42. Budget Paper No. 1: 2012-13, op. cit., p. 1-8. 43. Ibid., p. 7-12. 44. Other indicators are net financial worth and net debt. 45. Budget Paper No. 1: 2012-13, op. cit., p. 10-8.

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Savings and revenue

Les Nielson

In the 2012-13 Budget the surplus has been achieved by a number of methods:

• not proceeding with previously announced, but not yet implemented, measures

- for example, the previously announced company tax reductions that are now not going

ahead46

• revenue increases and increased savings from existing programs

- for example, the increase in the final withholding tax rate on distributions from managed

investments paid to overseas residents from 7.5 to 15 per cent 47

• ceasing programs and redirecting the funds elsewhere

- for example, the cessation of the National Health and Hospitals Network - Aged care -

expanded access to multi-purpose services program48

• deferring measures to another time

- for example, deferring the starting date for the increased concessional superannuation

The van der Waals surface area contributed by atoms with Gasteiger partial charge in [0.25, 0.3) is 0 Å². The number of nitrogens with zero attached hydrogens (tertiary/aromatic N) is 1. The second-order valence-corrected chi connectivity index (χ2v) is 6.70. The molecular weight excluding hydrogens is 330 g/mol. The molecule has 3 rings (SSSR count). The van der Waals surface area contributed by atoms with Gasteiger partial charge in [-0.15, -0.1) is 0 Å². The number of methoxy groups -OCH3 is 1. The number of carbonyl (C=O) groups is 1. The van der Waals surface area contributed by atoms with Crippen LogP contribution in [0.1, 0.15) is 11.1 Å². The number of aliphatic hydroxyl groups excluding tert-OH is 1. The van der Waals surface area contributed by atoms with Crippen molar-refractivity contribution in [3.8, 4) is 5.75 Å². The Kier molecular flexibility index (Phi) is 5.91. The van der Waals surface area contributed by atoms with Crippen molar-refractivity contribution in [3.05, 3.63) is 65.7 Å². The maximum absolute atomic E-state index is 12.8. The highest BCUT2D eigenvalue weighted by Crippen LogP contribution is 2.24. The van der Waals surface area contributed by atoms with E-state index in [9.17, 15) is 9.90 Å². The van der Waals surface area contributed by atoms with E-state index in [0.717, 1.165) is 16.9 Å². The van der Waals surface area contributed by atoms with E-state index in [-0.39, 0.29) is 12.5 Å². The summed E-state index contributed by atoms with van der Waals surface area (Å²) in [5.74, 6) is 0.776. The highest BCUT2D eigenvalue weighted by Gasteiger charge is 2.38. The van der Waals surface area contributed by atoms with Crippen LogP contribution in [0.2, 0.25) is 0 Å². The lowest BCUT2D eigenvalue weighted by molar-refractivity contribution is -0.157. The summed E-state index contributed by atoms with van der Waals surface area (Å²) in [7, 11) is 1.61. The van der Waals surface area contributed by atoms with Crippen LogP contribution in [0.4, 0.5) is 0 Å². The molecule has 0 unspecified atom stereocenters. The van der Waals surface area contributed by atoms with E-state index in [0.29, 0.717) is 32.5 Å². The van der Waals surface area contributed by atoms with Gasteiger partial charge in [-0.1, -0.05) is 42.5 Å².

contribution limits from 1 July 2012 to 1 July 2014 49

• reducing funding of existing programs

- for example, the redirection of funding from the Australian Intelligence Community to other

national intelligence priorities,50 and

• improving compliance with existing programs and policies

- for example, the fraud prevention and compliance initiative across several departments.51

The following table, based on the Parliamentary Library’s analysis of the measures in Budget Measures: Budget Paper No. 2: 2012-13, shows the contribution each of the above methods makes to the total of savings and revenue. That is, the increases in revenue were added to the reductions in expenses and classified according to the above methods. The percentage of savings and revenue